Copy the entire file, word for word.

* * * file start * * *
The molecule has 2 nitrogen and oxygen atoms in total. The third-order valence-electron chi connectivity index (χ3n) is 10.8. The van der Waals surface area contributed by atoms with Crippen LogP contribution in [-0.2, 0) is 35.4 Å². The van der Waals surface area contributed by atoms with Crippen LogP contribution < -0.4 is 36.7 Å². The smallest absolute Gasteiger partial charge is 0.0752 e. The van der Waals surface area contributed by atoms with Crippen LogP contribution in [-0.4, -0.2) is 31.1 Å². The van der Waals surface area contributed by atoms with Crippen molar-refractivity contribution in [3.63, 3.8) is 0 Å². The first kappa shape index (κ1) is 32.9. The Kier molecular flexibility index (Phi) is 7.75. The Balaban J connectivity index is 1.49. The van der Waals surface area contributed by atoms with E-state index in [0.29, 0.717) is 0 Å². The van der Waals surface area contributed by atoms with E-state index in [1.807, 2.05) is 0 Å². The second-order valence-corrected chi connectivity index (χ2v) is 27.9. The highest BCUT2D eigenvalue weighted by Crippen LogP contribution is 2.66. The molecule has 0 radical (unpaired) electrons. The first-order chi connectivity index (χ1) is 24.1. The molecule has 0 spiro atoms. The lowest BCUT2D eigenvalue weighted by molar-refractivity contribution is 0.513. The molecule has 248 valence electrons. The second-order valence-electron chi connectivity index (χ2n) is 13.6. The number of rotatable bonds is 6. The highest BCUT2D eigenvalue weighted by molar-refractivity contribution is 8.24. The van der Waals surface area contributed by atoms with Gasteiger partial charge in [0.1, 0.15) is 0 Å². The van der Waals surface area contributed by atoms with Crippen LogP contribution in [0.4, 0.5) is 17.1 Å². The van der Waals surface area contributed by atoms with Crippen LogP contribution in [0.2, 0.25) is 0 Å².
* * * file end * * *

The molecule has 2 nitrogen and oxygen atoms in total. The third-order valence-electron chi connectivity index (χ3n) is 10.8. The van der Waals surface area contributed by atoms with Crippen LogP contribution in [-0.2, 0) is 35.4 Å². The van der Waals surface area contributed by atoms with Crippen LogP contribution < -0.4 is 36.7 Å². The smallest absolute Gasteiger partial charge is 0.0752 e. The van der Waals surface area contributed by atoms with Crippen LogP contribution in [-0.4, -0.2) is 31.1 Å². The van der Waals surface area contributed by atoms with Crippen molar-refractivity contribution in [3.63, 3.8) is 0 Å². The first kappa shape index (κ1) is 32.9. The Kier molecular flexibility index (Phi) is 7.75. The Balaban J connectivity index is 1.49. The van der Waals surface area contributed by atoms with E-state index in [0.29, 0.717) is 0 Å². The van der Waals surface area contributed by atoms with E-state index in [1.807, 2.05) is 0 Å². The second-order valence-corrected chi connectivity index (χ2v) is 27.9. The highest BCUT2D eigenvalue weighted by Crippen LogP contribution is 2.66. The molecule has 0 radical (unpaired) electrons. The first-order chi connectivity index (χ1) is 24.1. The molecule has 0 spiro atoms. The lowest BCUT2D eigenvalue weighted by molar-refractivity contribution is 0.513. The molecule has 248 valence electrons. The second-order valence-electron chi connectivity index (χ2n) is 13.6. The number of rotatable bonds is 6. The highest BCUT2D eigenvalue weighted by molar-refractivity contribution is 8.24. The van der Waals surface area contributed by atoms with Gasteiger partial charge in [0.1, 0.15) is 0 Å². The van der Waals surface area contributed by atoms with Crippen LogP contribution in [0.4, 0.5) is 17.1 Å². The van der Waals surface area contributed by atoms with Crippen LogP contribution in [0.2, 0.25) is 0 Å².